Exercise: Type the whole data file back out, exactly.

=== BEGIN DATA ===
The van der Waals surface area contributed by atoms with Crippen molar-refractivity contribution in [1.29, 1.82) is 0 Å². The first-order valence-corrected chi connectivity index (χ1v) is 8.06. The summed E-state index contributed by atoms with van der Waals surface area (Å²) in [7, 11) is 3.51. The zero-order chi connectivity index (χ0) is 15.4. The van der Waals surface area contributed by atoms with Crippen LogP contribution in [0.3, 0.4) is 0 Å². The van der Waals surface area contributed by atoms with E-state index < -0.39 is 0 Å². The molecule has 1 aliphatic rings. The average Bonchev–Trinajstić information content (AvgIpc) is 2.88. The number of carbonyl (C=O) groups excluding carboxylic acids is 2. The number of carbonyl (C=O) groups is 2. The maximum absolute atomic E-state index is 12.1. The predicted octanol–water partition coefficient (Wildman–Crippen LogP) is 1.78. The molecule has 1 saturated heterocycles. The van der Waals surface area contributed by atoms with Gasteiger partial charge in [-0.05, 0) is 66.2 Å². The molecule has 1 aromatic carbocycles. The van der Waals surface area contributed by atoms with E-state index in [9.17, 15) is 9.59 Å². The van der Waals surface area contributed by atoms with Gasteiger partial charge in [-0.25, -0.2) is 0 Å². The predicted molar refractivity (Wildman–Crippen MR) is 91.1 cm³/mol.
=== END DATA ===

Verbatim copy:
The van der Waals surface area contributed by atoms with Crippen molar-refractivity contribution in [1.29, 1.82) is 0 Å². The first-order valence-corrected chi connectivity index (χ1v) is 8.06. The summed E-state index contributed by atoms with van der Waals surface area (Å²) in [7, 11) is 3.51. The zero-order chi connectivity index (χ0) is 15.4. The van der Waals surface area contributed by atoms with Crippen LogP contribution in [0.3, 0.4) is 0 Å². The van der Waals surface area contributed by atoms with E-state index < -0.39 is 0 Å². The molecule has 1 aliphatic rings. The average Bonchev–Trinajstić information content (AvgIpc) is 2.88. The number of carbonyl (C=O) groups excluding carboxylic acids is 2. The number of carbonyl (C=O) groups is 2. The maximum absolute atomic E-state index is 12.1. The predicted octanol–water partition coefficient (Wildman–Crippen LogP) is 1.78. The molecule has 1 saturated heterocycles. The van der Waals surface area contributed by atoms with Gasteiger partial charge in [-0.05, 0) is 66.2 Å². The molecule has 1 aromatic carbocycles. The van der Waals surface area contributed by atoms with E-state index in [9.17, 15) is 9.59 Å². The van der Waals surface area contributed by atoms with Gasteiger partial charge in [-0.25, -0.2) is 0 Å². The predicted molar refractivity (Wildman–Crippen MR) is 91.1 cm³/mol.